Last week, Steve Scott at NVIDIA put up a viral post entitled, "No Free Lunch for Intel MIC (or GPU’s)." It was a great read and a big hit in technical computing circles.
The centrepiece of Scott's piece was to say that there are no magic compilers. GPUs don't have them, and neither will MIC. No compiler will be able to automatically recompile existing code and get great performance from MIC or GPUs. Rather, it takes a good amount of elbow grease to write high-performance code.
We totally agree. The problem Scott addresses is real. Despite marketing spin to the contrary, developing code for GPUs requires work.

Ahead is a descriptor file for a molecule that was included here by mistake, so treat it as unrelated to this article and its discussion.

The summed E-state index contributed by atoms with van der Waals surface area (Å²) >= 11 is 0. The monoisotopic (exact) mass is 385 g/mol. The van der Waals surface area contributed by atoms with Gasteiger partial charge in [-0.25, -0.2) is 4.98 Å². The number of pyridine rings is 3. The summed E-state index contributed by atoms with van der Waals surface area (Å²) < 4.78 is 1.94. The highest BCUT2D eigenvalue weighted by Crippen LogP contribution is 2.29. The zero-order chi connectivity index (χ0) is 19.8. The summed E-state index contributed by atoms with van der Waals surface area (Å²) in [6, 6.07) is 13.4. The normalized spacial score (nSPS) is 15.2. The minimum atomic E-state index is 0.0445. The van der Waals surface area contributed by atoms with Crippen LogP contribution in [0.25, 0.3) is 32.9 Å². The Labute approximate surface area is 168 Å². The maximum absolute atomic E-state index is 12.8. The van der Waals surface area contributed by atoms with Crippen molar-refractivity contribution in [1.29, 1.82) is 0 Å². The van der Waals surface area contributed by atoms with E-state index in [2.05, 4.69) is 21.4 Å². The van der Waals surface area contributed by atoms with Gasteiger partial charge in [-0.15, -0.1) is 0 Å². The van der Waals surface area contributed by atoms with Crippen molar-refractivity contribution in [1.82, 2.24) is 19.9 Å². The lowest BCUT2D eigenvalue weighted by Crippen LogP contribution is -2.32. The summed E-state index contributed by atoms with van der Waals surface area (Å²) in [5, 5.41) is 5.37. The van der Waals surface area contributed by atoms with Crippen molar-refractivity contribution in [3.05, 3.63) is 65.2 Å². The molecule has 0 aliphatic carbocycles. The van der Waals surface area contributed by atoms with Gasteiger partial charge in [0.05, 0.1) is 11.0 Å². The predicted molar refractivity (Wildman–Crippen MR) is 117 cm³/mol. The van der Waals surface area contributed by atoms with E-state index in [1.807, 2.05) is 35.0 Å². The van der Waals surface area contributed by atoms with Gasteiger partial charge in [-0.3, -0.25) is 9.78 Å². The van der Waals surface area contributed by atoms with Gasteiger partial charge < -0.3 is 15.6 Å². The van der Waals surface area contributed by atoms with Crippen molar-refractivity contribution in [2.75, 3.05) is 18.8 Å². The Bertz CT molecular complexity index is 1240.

However, we don't agree with Scott's conclusion that compiler directives are a good solution. You can't fight magic compilers with more magic compilers. Directives are simply not a good option for most problems. A Google+ post by Derek Gerstmann sums this up well, saying that the fine tuning process with compiler directives quickly erodes the programmability advantages that were the point in the first place.
Fortunately, ArrayFire offers a better way forward. It is easier and more intuitive to use than directives, and it is full of hand-tuned CUDA code. Not just regular hand-tuned CUDA code; many man-years worth of elbow-greased CUDA code. Download it and you will smile.
There is no free lunch for any technology, including compiler directives. If you have experience with compiler directives for GPUs, let us know what you think.
- HPCwire, "NVIDIA Pokes Holes in Intel's Manycore Story"
- The Register, "Nvidia: No magic compilers for HPC coprocessors"